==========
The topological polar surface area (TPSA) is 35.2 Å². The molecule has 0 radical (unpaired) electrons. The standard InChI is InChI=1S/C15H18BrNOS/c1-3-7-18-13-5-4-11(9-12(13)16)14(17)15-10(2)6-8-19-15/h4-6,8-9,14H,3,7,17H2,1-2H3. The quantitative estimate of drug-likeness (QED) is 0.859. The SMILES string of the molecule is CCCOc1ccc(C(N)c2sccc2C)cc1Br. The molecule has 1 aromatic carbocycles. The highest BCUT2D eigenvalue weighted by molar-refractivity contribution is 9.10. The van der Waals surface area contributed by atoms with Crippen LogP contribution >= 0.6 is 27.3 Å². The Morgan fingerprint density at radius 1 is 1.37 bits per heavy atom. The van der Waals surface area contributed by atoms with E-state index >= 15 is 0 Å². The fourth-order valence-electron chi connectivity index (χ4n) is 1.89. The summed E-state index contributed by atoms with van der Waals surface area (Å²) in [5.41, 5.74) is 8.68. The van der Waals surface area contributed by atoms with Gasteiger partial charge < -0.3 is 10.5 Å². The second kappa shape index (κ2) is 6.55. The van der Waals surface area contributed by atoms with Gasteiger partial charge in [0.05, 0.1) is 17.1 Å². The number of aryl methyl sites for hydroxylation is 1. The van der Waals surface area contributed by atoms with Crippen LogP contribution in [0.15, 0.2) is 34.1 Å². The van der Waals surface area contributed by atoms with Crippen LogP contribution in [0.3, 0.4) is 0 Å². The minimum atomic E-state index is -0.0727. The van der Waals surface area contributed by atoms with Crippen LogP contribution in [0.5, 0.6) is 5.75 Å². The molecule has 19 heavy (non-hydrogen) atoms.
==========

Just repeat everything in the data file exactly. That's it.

The topological polar surface area (TPSA) is 35.2 Å². The molecule has 0 radical (unpaired) electrons. The standard InChI is InChI=1S/C15H18BrNOS/c1-3-7-18-13-5-4-11(9-12(13)16)14(17)15-10(2)6-8-19-15/h4-6,8-9,14H,3,7,17H2,1-2H3. The quantitative estimate of drug-likeness (QED) is 0.859. The SMILES string of the molecule is CCCOc1ccc(C(N)c2sccc2C)cc1Br. The molecule has 1 aromatic carbocycles. The highest BCUT2D eigenvalue weighted by molar-refractivity contribution is 9.10. The van der Waals surface area contributed by atoms with Crippen LogP contribution >= 0.6 is 27.3 Å². The Morgan fingerprint density at radius 1 is 1.37 bits per heavy atom. The van der Waals surface area contributed by atoms with E-state index >= 15 is 0 Å². The fourth-order valence-electron chi connectivity index (χ4n) is 1.89. The summed E-state index contributed by atoms with van der Waals surface area (Å²) in [5.41, 5.74) is 8.68. The van der Waals surface area contributed by atoms with Gasteiger partial charge < -0.3 is 10.5 Å². The second kappa shape index (κ2) is 6.55. The van der Waals surface area contributed by atoms with Gasteiger partial charge in [0.05, 0.1) is 17.1 Å². The number of aryl methyl sites for hydroxylation is 1. The van der Waals surface area contributed by atoms with Crippen LogP contribution in [0.15, 0.2) is 34.1 Å². The van der Waals surface area contributed by atoms with Crippen LogP contribution in [0.3, 0.4) is 0 Å². The minimum atomic E-state index is -0.0727. The van der Waals surface area contributed by atoms with Crippen LogP contribution in [0.5, 0.6) is 5.75 Å². The molecule has 19 heavy (non-hydrogen) atoms.